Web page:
Security is being increased at France's interests abroad after a French satirical magazine published obscene cartoons of the Prophet Muhammad.
Embassies, consulates, cultural centres and international French schools in 20 countries will be closed on Friday as a precaution, the BBC reports.
Government ministers voiced concern at the cartoons in the weekly Charlie Hebdo, but defended the freedom of the press.
Riot police have been deployed around the magazine's offices in Paris.
The magazine has confirmed that its website has been attacked. It was not accessible as of Wednesday morning.
Its paper edition features caricatures playing on both the uproar in the Islamic world over an amateur video that mocks Islam, and the row over the publication in France of topless photos of the Duchess of Cambridge.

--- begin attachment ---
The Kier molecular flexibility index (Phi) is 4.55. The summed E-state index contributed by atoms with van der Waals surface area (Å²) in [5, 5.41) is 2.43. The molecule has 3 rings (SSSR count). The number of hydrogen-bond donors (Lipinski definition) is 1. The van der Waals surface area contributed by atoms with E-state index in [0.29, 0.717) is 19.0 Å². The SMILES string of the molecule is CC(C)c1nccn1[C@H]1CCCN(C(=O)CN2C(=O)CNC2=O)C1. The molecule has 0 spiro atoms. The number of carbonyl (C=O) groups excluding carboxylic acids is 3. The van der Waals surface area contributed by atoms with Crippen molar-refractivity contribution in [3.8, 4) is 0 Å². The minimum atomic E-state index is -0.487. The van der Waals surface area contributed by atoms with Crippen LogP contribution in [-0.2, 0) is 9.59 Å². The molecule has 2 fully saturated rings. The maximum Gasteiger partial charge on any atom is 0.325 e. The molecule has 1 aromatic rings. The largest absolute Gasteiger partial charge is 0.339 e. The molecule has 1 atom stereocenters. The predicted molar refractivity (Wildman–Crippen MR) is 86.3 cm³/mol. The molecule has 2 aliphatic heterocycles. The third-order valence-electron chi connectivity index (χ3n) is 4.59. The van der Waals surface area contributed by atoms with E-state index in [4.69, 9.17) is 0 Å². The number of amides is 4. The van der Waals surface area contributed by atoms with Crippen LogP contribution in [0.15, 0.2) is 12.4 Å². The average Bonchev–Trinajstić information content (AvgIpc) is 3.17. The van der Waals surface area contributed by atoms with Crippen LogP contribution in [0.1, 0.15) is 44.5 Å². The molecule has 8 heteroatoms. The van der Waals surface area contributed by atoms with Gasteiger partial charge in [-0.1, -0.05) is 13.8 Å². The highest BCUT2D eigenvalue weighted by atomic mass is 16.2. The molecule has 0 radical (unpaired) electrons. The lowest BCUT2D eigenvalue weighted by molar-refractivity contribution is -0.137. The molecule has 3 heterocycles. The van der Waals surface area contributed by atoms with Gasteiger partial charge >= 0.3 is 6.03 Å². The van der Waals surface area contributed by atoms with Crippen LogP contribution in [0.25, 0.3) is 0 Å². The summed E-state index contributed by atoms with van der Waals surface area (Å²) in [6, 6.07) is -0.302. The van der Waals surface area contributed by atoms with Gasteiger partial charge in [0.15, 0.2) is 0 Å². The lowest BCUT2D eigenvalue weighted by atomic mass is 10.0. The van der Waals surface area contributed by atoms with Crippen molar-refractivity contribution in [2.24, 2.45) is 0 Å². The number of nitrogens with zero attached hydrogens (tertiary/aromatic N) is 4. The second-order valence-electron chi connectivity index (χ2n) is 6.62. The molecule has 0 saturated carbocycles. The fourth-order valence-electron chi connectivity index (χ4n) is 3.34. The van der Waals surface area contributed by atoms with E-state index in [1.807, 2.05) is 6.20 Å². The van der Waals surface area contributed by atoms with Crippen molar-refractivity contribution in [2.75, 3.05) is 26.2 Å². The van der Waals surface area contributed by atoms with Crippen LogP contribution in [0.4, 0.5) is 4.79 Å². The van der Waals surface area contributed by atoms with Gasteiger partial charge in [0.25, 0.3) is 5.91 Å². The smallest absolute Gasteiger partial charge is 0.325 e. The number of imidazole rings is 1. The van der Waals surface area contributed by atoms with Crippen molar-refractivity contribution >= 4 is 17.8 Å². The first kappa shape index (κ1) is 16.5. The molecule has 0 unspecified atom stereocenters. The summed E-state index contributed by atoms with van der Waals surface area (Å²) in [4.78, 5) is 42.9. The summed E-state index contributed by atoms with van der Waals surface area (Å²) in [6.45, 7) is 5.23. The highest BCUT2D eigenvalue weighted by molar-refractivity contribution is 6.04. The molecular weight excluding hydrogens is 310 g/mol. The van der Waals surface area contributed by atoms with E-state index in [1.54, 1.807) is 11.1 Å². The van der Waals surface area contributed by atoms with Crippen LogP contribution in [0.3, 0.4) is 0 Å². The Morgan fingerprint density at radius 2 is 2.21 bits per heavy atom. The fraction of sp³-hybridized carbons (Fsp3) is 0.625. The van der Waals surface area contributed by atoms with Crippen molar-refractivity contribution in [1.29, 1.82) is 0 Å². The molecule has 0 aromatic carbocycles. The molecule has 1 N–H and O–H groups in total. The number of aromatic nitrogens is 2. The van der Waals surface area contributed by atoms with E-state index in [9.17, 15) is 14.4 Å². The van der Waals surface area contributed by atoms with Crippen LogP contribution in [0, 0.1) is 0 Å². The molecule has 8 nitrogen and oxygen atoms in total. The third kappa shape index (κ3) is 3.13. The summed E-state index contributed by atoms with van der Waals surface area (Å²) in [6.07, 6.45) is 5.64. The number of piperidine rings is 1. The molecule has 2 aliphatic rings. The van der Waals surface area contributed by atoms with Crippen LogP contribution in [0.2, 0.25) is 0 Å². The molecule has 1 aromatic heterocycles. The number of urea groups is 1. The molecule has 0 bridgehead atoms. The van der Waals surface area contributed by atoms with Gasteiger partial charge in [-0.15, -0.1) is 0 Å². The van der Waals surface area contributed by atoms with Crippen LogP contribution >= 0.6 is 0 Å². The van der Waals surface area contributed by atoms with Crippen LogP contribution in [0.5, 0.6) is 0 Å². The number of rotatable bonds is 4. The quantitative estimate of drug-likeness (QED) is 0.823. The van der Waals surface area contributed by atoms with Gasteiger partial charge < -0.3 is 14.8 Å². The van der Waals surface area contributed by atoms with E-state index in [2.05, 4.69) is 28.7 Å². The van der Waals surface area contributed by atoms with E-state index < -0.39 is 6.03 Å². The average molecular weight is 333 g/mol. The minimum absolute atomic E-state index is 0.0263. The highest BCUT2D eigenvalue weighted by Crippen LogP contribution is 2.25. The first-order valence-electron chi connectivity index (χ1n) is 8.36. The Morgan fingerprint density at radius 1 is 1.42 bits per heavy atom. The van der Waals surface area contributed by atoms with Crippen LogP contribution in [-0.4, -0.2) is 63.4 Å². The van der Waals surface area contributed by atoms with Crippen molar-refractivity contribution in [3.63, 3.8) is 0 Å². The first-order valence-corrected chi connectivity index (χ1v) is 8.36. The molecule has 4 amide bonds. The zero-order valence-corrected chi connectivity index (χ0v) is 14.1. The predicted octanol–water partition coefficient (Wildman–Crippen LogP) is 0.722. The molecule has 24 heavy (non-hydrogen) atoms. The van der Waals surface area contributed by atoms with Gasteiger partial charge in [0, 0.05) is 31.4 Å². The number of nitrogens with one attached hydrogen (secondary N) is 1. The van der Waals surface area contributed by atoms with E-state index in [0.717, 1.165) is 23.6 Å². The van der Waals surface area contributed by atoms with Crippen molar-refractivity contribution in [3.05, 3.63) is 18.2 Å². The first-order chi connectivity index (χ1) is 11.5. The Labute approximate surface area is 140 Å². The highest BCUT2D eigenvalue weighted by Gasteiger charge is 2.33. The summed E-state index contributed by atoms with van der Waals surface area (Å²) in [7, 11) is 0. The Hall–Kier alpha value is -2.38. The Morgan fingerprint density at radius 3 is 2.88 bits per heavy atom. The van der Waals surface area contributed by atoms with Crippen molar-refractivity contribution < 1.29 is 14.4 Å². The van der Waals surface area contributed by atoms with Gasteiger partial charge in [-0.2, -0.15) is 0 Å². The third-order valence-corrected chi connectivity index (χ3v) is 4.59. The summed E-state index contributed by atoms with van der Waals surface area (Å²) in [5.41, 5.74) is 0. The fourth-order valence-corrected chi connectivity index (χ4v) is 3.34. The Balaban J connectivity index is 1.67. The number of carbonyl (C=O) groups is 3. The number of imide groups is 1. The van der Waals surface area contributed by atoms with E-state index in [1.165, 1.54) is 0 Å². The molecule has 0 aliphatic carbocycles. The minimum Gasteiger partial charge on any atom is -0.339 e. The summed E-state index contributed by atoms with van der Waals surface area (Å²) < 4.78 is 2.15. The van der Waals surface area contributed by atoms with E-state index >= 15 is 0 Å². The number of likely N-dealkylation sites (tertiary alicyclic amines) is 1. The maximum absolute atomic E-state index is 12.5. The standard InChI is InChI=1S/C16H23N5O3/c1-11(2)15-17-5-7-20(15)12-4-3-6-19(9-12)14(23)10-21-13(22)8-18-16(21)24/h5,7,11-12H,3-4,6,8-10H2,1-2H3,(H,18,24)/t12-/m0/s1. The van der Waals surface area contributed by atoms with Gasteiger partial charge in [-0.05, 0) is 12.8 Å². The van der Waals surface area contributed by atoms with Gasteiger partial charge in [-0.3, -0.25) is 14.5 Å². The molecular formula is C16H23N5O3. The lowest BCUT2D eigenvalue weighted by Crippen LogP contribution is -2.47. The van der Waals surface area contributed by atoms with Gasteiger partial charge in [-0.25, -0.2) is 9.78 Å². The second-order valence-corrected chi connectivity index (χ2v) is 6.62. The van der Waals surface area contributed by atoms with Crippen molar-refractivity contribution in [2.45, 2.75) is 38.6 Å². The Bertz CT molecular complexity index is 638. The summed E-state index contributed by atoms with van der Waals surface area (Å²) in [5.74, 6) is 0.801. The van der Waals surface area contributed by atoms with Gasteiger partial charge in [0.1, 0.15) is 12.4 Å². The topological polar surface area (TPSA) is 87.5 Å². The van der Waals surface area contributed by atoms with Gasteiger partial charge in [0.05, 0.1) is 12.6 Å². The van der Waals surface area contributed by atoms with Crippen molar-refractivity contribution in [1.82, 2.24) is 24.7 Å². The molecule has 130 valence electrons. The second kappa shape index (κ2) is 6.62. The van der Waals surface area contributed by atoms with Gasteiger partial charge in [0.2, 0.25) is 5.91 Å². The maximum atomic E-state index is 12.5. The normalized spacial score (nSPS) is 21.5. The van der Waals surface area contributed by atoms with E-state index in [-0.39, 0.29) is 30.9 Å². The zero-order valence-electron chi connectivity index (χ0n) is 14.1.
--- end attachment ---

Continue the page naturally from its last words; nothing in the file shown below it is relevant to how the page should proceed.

Some 30 people have died in violent protests that erupted early last week over the Innocence of Muslims video, which was made in the United States.
A tenet of Islam bans the portrayal of its founder, the Prophet Muhammad
The dead include US ambassador to Libya Christopher Stevens and three other Americans, who died in Benghazi. US and other Western embassies have come under attack in mainly Muslim countries.
Sudan has ordered the blocking of access to the YouTube website to prevent people watching the film, which it says insults the Prophet Mohammad.
YouTube's owner, Google, has already blocked access to the film in Egypt, Libya, India and Indonesia, but it has rejected a request by the White House to pull it from the site altogether.